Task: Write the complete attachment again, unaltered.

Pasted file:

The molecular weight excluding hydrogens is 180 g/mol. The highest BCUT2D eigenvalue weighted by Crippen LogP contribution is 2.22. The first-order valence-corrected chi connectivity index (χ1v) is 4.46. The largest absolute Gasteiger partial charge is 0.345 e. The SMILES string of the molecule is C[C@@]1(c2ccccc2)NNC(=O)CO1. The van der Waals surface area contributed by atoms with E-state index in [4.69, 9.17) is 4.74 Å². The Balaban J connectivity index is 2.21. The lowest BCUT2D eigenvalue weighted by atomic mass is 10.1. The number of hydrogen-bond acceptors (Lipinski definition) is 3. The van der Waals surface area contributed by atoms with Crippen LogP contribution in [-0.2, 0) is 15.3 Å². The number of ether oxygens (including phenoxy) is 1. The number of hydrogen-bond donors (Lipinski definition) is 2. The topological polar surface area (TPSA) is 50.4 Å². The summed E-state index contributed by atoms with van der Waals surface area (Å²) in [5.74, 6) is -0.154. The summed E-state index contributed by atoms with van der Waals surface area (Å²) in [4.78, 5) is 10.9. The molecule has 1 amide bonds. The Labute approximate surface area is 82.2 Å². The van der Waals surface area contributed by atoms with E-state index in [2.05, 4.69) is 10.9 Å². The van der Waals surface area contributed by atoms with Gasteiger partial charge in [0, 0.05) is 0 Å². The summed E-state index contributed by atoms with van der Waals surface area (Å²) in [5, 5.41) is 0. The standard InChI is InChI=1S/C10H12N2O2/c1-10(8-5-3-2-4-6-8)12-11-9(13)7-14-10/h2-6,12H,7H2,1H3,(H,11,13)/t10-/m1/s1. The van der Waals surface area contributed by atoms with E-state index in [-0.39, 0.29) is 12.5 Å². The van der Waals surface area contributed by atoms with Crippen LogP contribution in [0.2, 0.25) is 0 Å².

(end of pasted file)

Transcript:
The molecular weight excluding hydrogens is 180 g/mol. The highest BCUT2D eigenvalue weighted by Crippen LogP contribution is 2.22. The first-order valence-corrected chi connectivity index (χ1v) is 4.46. The largest absolute Gasteiger partial charge is 0.345 e. The SMILES string of the molecule is C[C@@]1(c2ccccc2)NNC(=O)CO1. The van der Waals surface area contributed by atoms with E-state index in [4.69, 9.17) is 4.74 Å². The Balaban J connectivity index is 2.21. The lowest BCUT2D eigenvalue weighted by atomic mass is 10.1. The number of hydrogen-bond acceptors (Lipinski definition) is 3. The van der Waals surface area contributed by atoms with Crippen LogP contribution in [-0.2, 0) is 15.3 Å². The number of ether oxygens (including phenoxy) is 1. The number of hydrogen-bond donors (Lipinski definition) is 2. The topological polar surface area (TPSA) is 50.4 Å². The summed E-state index contributed by atoms with van der Waals surface area (Å²) in [5.74, 6) is -0.154. The summed E-state index contributed by atoms with van der Waals surface area (Å²) in [4.78, 5) is 10.9. The molecule has 1 amide bonds. The Labute approximate surface area is 82.2 Å². The van der Waals surface area contributed by atoms with E-state index in [2.05, 4.69) is 10.9 Å². The van der Waals surface area contributed by atoms with Gasteiger partial charge in [0, 0.05) is 0 Å². The summed E-state index contributed by atoms with van der Waals surface area (Å²) in [5, 5.41) is 0. The standard InChI is InChI=1S/C10H12N2O2/c1-10(8-5-3-2-4-6-8)12-11-9(13)7-14-10/h2-6,12H,7H2,1H3,(H,11,13)/t10-/m1/s1. The van der Waals surface area contributed by atoms with E-state index in [-0.39, 0.29) is 12.5 Å². The van der Waals surface area contributed by atoms with Crippen LogP contribution in [0.2, 0.25) is 0 Å².